Keith Ferrell over at DarkReading has picked up on the RAM scraper thing previously mentioned in The Register by Dan Goodin. Keith's article has a list of eight things to do to improve the situation specific to RAM scrapers, as well as concerning malware, in general. The biggest thing that's missing, however, is a change in corporate culture. Perhaps the reason why security appears so lax on these systems is because there's no real corporate direction regarding information security.

I mean, think about it. Have you ever analyzed an image acquired from a server...one of the ones, say, in a rack in the data center...and found web browser history and maybe even email files?

Tools
Speaking of servers in data centers, have you seen F-Response TACTICAL? Be sure to check out the Forensic4Cast review of TACTICAL.

Geoff Chappell has a really good site with a lot of great information available. He's done a great deal of detailed research, and has provided some of that free of charge. When I first ran across his site, I found an excellent explanation of the bootstat.dat file found on Vista and above systems, and recently completed a parser for the file. Here's an example of the output:

C:\Perl\forensics\timeline>bsparse.pl -f d:\cases\vista\bootstat.dat
Timestamp : 41995 sec

Entry Size : 64 bytes

Sev Code : 1

Version : 2

Event ID : 0x1

System Time: Fri Jun 19 11:39:41 2009 UTC


Timestamp : 41995 sec

Entry Size : 120 bytes

Sev Code : 1

Version : 2

Event ID : 0x11

Type : 0x0

Path : \Windows\system32\winload.exe


And yes, it also does TLN output:

C:\Perl\forensics\timeline>bsparse.pl -f d:\cases\vista\bootstat.dat -t -s MYSYSTEM
1245411581|BOOTSTAT|MYSYSTEM||Bootstat.dat log file init event

Okay, at this point, you're probably wondering...beyond an academic exercise in binary parsing using Perl, how is this helpful? Well, according to Geoff's site, the bootstat.dat file is the BootManager log file. Right there, that should grab you...anything that's a "log file" might be useful in forensic analysis. A log file initialization event has a time stamp associated with it (as illustrated above), which can be used to correlate additional events, such as from Windows Event Logs (.evtx files), file system metadata, etc. For example, the LastShutdownTime from the Registry would ideally be followed by a bootstat.dat log file initialization event...right?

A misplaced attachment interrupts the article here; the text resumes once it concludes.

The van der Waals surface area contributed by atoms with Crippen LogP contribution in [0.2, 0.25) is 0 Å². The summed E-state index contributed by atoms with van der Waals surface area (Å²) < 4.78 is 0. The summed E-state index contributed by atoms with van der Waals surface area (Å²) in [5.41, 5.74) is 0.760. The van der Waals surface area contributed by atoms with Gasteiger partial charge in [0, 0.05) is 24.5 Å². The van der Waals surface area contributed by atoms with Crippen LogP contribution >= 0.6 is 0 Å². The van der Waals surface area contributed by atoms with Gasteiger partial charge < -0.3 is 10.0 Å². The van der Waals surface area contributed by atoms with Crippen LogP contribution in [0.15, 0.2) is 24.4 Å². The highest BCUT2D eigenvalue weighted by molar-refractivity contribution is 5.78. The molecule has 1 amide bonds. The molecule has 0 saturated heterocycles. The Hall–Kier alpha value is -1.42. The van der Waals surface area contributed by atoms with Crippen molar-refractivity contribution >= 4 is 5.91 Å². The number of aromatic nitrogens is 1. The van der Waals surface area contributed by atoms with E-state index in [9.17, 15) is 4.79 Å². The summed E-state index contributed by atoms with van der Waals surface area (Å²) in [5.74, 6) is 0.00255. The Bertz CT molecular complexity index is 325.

This is another example of data that is available to a knowledgeable analyst...data that can be used to build a more complete picture of what's going on with respect the system, and the goals of the analysis. And we're not talking hours and hours of work here...we're talking about a few simple tools and a documented process. In fact, collecting data and constructing a timeline from that data can be part of an intake procedure.

Other Stuff
There's another CyberSpeak podcast up and available! Thanks to Ovie and Bret for turning out these podcasts!

2 comments:

Marty said...

I've used pdf-parser.py also from Didier Stevens to pull pdf objects containing Javascript from malicious PDF's, which can be analyzed further to see what the payload in the js does. This is a fantastic blog post analyzing the latest AcroReader vuln in util.printd using such tools - http://research.zscaler.com/2009/12/new-zero-day-adobe-acrobat-reader.html

Rob Lee said...

Lenny Zeltzer also has a great post on PDF Analysis on Dec 14 found here: https://blogs.sans.org/computer-forensics/2009/12/14/pdf-malware-analysis/